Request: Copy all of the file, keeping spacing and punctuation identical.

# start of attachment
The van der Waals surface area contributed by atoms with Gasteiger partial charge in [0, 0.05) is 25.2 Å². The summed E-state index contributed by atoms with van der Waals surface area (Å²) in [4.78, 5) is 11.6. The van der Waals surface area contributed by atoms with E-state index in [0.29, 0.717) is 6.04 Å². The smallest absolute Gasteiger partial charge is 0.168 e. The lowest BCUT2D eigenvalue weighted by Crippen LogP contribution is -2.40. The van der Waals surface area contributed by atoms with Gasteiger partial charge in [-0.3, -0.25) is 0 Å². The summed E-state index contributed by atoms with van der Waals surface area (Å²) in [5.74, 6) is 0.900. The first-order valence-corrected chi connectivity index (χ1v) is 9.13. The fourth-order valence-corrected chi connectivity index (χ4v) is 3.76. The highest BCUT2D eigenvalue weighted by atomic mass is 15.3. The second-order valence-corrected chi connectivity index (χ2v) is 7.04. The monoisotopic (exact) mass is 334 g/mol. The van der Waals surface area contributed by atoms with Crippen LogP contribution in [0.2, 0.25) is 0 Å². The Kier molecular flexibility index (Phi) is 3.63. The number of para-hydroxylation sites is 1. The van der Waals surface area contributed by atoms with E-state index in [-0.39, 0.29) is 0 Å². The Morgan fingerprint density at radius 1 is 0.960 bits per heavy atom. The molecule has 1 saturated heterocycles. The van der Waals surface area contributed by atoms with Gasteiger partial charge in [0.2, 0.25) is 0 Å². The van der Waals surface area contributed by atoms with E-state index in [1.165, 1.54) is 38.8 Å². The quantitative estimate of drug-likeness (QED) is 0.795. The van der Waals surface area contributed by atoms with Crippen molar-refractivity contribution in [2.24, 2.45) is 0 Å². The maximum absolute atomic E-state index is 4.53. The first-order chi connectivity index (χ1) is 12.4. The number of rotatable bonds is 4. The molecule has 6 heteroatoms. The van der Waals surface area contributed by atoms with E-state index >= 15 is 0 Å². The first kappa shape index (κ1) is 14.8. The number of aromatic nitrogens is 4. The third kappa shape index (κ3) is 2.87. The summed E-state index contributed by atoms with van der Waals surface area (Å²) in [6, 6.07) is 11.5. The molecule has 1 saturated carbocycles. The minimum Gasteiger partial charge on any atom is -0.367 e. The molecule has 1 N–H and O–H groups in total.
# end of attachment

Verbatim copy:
The van der Waals surface area contributed by atoms with Gasteiger partial charge in [0, 0.05) is 25.2 Å². The summed E-state index contributed by atoms with van der Waals surface area (Å²) in [4.78, 5) is 11.6. The van der Waals surface area contributed by atoms with E-state index in [0.29, 0.717) is 6.04 Å². The smallest absolute Gasteiger partial charge is 0.168 e. The lowest BCUT2D eigenvalue weighted by Crippen LogP contribution is -2.40. The van der Waals surface area contributed by atoms with Gasteiger partial charge in [-0.3, -0.25) is 0 Å². The summed E-state index contributed by atoms with van der Waals surface area (Å²) in [5.74, 6) is 0.900. The first-order valence-corrected chi connectivity index (χ1v) is 9.13. The fourth-order valence-corrected chi connectivity index (χ4v) is 3.76. The highest BCUT2D eigenvalue weighted by atomic mass is 15.3. The second-order valence-corrected chi connectivity index (χ2v) is 7.04. The monoisotopic (exact) mass is 334 g/mol. The van der Waals surface area contributed by atoms with Crippen LogP contribution in [0.2, 0.25) is 0 Å². The Kier molecular flexibility index (Phi) is 3.63. The number of para-hydroxylation sites is 1. The van der Waals surface area contributed by atoms with E-state index in [-0.39, 0.29) is 0 Å². The Morgan fingerprint density at radius 1 is 0.960 bits per heavy atom. The molecule has 1 saturated heterocycles. The van der Waals surface area contributed by atoms with Gasteiger partial charge in [0.2, 0.25) is 0 Å². The van der Waals surface area contributed by atoms with E-state index in [1.165, 1.54) is 38.8 Å². The quantitative estimate of drug-likeness (QED) is 0.795. The van der Waals surface area contributed by atoms with Crippen molar-refractivity contribution in [2.24, 2.45) is 0 Å². The maximum absolute atomic E-state index is 4.53. The first-order chi connectivity index (χ1) is 12.4. The number of rotatable bonds is 4. The molecule has 6 heteroatoms. The van der Waals surface area contributed by atoms with E-state index >= 15 is 0 Å². The first kappa shape index (κ1) is 14.8. The number of aromatic nitrogens is 4. The third kappa shape index (κ3) is 2.87. The summed E-state index contributed by atoms with van der Waals surface area (Å²) in [6, 6.07) is 11.5. The molecule has 1 saturated carbocycles. The minimum Gasteiger partial charge on any atom is -0.367 e. The molecule has 1 N–H and O–H groups in total.